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Fourteen Tax Management Techniques (2009-11-23)

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marotta
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Fourteen Tax Management Techniques (2009-11-23)  Reply with quote  

Fourteen Tax Management Techniques (2009-11-23)

by David John Marotta

No one approaches financial planning with the goal of paying more taxes. Tax management, like all financial planning, is based on the premise that small changes made over time can achieve big goals.

Read the complete column at http://www.emarotta.com/article.php?ID=364

David John Marotta
Marotta Asset Management, Inc.
Fee-only Financial Planning
http://www.emarotta.com
Post Mon Nov 23, 2009 4:59 pm
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coaster
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I agree completely with one of the points Marotta makes: "Don't file your taxes in April and then forget about them for the next 10 months." However, I disagree with another when he says, "Savvy tax management requires professional assistance."

He lists fourteen techniques (very briefly summarized)

1. Don't pay the AMT if you don't have to.
2. Use capital losses to offset capital gains.
3. Sell a security to take the loss, then buy it back 31 days later.
4. Invest in individual stocks instead of mutual funds.
5. Use appreciated stock for charitable gifts.
6. If over age 70 1/2, use IRA distributions for gifting.
7. Some states give deductions for 529 contributions.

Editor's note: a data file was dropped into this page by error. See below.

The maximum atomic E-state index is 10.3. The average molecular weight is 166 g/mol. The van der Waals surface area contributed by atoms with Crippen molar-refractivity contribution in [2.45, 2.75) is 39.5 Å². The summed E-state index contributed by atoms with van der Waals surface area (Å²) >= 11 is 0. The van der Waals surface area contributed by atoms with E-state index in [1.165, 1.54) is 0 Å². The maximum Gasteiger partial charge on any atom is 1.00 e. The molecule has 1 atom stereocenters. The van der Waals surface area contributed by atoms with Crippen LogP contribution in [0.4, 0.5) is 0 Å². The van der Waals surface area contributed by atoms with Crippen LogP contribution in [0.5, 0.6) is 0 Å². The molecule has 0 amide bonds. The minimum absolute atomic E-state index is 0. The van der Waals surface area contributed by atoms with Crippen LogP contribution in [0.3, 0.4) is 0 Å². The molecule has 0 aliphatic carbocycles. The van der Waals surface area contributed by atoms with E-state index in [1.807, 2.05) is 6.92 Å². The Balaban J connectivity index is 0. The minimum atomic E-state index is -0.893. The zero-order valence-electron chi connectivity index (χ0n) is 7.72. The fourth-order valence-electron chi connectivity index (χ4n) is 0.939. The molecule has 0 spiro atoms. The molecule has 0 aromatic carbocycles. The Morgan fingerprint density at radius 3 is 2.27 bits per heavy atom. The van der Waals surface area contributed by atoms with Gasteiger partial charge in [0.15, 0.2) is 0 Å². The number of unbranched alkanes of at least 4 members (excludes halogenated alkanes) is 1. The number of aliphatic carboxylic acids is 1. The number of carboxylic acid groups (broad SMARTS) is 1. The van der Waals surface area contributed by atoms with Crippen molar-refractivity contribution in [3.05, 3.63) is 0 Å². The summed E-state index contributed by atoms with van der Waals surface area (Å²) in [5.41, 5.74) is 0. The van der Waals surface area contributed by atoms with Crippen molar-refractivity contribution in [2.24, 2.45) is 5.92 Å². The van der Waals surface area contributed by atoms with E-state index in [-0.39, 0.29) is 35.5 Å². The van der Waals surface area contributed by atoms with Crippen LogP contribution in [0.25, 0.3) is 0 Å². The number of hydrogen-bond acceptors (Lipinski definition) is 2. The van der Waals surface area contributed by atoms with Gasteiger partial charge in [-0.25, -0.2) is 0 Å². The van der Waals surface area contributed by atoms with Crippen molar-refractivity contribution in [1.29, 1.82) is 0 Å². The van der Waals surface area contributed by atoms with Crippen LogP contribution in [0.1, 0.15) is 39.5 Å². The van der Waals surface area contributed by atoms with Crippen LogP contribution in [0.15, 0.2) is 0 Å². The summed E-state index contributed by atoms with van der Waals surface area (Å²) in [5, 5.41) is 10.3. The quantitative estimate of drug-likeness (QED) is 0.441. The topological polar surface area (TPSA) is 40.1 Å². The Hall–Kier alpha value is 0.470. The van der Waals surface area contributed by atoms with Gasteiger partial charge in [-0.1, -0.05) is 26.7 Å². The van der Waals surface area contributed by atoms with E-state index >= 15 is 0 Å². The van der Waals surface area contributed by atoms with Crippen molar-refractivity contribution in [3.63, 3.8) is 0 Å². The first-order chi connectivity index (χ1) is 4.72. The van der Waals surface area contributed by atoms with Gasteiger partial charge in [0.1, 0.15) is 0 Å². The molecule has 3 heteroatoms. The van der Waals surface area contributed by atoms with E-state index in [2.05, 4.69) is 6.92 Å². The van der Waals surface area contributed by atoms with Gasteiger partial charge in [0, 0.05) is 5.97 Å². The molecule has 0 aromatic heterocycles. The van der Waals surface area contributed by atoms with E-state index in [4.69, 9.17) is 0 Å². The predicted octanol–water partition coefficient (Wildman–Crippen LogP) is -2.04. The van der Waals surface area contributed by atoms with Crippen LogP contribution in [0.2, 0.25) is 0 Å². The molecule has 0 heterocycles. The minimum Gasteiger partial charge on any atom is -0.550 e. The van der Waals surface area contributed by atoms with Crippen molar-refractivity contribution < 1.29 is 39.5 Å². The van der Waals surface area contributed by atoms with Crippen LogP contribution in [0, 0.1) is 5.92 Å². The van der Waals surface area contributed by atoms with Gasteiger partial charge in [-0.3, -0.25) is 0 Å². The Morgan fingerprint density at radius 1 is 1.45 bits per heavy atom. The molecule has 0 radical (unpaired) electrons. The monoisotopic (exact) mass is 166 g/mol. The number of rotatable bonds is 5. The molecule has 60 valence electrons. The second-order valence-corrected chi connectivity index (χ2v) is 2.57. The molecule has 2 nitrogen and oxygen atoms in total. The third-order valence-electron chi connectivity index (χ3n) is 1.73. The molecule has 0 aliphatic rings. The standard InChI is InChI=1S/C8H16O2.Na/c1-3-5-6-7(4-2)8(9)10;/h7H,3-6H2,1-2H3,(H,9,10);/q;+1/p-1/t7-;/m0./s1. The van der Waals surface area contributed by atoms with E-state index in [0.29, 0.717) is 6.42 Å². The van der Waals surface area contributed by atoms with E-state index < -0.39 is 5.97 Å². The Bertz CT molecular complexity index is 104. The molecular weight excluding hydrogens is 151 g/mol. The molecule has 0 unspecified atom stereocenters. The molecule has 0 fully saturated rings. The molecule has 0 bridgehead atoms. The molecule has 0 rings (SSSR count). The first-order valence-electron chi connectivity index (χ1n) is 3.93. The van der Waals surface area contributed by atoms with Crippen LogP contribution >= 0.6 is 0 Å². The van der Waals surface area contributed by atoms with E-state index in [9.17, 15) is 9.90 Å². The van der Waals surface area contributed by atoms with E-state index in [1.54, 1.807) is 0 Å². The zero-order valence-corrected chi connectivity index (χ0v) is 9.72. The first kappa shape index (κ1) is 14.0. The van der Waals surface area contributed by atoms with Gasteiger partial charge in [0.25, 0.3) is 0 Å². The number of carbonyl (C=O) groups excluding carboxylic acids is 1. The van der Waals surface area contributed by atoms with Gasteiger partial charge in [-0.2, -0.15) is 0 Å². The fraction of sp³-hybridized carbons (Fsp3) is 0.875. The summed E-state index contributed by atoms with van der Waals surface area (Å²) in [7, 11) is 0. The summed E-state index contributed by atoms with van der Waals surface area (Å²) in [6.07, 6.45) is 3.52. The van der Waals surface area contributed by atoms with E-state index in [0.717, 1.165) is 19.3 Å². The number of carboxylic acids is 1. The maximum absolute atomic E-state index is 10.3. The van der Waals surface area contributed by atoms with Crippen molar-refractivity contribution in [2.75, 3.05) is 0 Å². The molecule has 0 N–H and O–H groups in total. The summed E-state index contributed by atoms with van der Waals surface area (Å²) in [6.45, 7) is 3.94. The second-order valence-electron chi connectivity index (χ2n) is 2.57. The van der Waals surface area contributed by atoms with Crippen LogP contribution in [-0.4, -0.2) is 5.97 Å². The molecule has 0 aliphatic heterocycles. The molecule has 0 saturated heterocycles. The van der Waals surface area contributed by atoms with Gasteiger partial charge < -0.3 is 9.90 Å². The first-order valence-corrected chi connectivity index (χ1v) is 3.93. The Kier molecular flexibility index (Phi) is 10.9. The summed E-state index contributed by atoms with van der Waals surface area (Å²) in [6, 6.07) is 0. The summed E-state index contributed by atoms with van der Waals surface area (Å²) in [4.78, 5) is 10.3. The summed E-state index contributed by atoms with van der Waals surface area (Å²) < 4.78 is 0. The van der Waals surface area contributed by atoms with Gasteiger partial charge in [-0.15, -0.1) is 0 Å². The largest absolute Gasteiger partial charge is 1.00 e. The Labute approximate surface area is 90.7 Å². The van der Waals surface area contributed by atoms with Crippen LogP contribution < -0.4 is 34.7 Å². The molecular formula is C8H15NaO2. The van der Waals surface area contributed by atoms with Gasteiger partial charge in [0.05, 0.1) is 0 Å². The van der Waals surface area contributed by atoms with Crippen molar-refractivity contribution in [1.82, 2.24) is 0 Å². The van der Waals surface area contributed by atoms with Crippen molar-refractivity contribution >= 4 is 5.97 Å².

8. Make your fourth-quarter state estimate payment before Dec 31.
9. Maximize generational transfers through gifting.
10. Put investments in the correct type of retirement account.
11. Small business owners can contribute as both employer and employee.
12. Small business owners can defer income and/or accelerate expenses.
13. Consider converting to Roth accounts.
14. Recharacterize underperforminig Roth accounts.

I'm not a professional and I'd be comfortable doing any and all of those for myself. Though they're not all applicable right now. Of course, you don't want to jump right in to all fourteen right off the bat. But over time, I'd think anyone with average intelligence and just the time, interest and motivation, can learn to do all that for him/herself.

It's good to be reminded, though. Wink

~Tim~
Post Tue Nov 24, 2009 5:50 am
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iwillguide
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hii  Reply with quote  

thanks for great tips ..they really helps!

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Post Mon Nov 30, 2009 8:55 am
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Net1on1
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These are some really good tips you've listed. Put them in my tax act folder.

Thanks.
Post Mon Dec 07, 2009 6:27 am
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Scrutnizer
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Putting investments in the correct investment accounts can also generate significant savings. Fixed-income investments belong in traditional IRA accounts. Interest is taxed at ordinary income tax rates, but the entire value of an IRA account is taxed at ordinary income tax rates anyway upon withdrawal. Appreciating assets should be in taxable investment accounts where the growth will be at a 15% capital gains rate, which is likely much lower than your ordinary income tax rate. Additionally, any foreign tax paid on foreign stock investments is tax-deductible in a taxable account.
Post Mon Jan 04, 2010 10:01 am
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